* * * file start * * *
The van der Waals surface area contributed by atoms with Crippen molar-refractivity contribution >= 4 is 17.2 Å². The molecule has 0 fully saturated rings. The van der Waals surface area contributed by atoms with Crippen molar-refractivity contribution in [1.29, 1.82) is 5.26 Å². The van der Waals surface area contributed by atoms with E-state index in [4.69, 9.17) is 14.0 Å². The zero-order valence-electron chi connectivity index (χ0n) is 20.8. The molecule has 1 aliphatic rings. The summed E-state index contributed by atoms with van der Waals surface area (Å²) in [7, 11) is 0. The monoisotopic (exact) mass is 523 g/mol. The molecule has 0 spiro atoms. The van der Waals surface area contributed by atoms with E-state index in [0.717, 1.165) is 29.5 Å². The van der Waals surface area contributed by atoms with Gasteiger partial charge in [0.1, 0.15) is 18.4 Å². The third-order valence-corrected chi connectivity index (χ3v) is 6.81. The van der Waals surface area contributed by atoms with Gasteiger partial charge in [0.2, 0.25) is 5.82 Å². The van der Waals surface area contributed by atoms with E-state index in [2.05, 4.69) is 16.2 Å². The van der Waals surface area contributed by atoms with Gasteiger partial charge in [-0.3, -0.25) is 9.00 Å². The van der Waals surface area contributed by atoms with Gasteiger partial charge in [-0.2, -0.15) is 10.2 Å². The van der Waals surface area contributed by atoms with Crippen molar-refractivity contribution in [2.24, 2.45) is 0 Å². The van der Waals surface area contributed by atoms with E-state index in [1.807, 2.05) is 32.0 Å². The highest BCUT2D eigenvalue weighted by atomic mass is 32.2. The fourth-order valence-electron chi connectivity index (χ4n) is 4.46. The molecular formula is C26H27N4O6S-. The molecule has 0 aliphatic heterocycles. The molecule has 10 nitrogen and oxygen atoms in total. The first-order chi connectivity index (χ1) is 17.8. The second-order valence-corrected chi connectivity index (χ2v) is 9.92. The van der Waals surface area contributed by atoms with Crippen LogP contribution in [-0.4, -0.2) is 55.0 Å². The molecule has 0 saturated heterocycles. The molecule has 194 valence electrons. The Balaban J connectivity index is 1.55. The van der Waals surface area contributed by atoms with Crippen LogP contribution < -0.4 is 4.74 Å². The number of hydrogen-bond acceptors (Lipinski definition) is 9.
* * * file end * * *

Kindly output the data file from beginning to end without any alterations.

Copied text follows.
The van der Waals surface area contributed by atoms with Crippen molar-refractivity contribution >= 4 is 17.2 Å². The molecule has 0 fully saturated rings. The van der Waals surface area contributed by atoms with Crippen molar-refractivity contribution in [1.29, 1.82) is 5.26 Å². The van der Waals surface area contributed by atoms with E-state index in [4.69, 9.17) is 14.0 Å². The zero-order valence-electron chi connectivity index (χ0n) is 20.8. The molecule has 1 aliphatic rings. The summed E-state index contributed by atoms with van der Waals surface area (Å²) in [7, 11) is 0. The monoisotopic (exact) mass is 523 g/mol. The molecule has 0 spiro atoms. The van der Waals surface area contributed by atoms with E-state index in [0.717, 1.165) is 29.5 Å². The van der Waals surface area contributed by atoms with Gasteiger partial charge in [0.1, 0.15) is 18.4 Å². The third-order valence-corrected chi connectivity index (χ3v) is 6.81. The van der Waals surface area contributed by atoms with Gasteiger partial charge in [0.2, 0.25) is 5.82 Å². The van der Waals surface area contributed by atoms with E-state index in [2.05, 4.69) is 16.2 Å². The van der Waals surface area contributed by atoms with Gasteiger partial charge in [-0.3, -0.25) is 9.00 Å². The van der Waals surface area contributed by atoms with Gasteiger partial charge in [-0.2, -0.15) is 10.2 Å². The van der Waals surface area contributed by atoms with Crippen molar-refractivity contribution in [2.24, 2.45) is 0 Å². The van der Waals surface area contributed by atoms with E-state index in [1.807, 2.05) is 32.0 Å². The highest BCUT2D eigenvalue weighted by atomic mass is 32.2. The fourth-order valence-electron chi connectivity index (χ4n) is 4.46. The molecular formula is C26H27N4O6S-. The molecule has 0 aliphatic heterocycles. The molecule has 10 nitrogen and oxygen atoms in total. The first-order chi connectivity index (χ1) is 17.8. The second-order valence-corrected chi connectivity index (χ2v) is 9.92. The van der Waals surface area contributed by atoms with Crippen LogP contribution in [-0.4, -0.2) is 55.0 Å². The molecule has 0 saturated heterocycles. The molecule has 194 valence electrons. The Balaban J connectivity index is 1.55. The van der Waals surface area contributed by atoms with Crippen LogP contribution < -0.4 is 4.74 Å². The number of hydrogen-bond acceptors (Lipinski definition) is 9.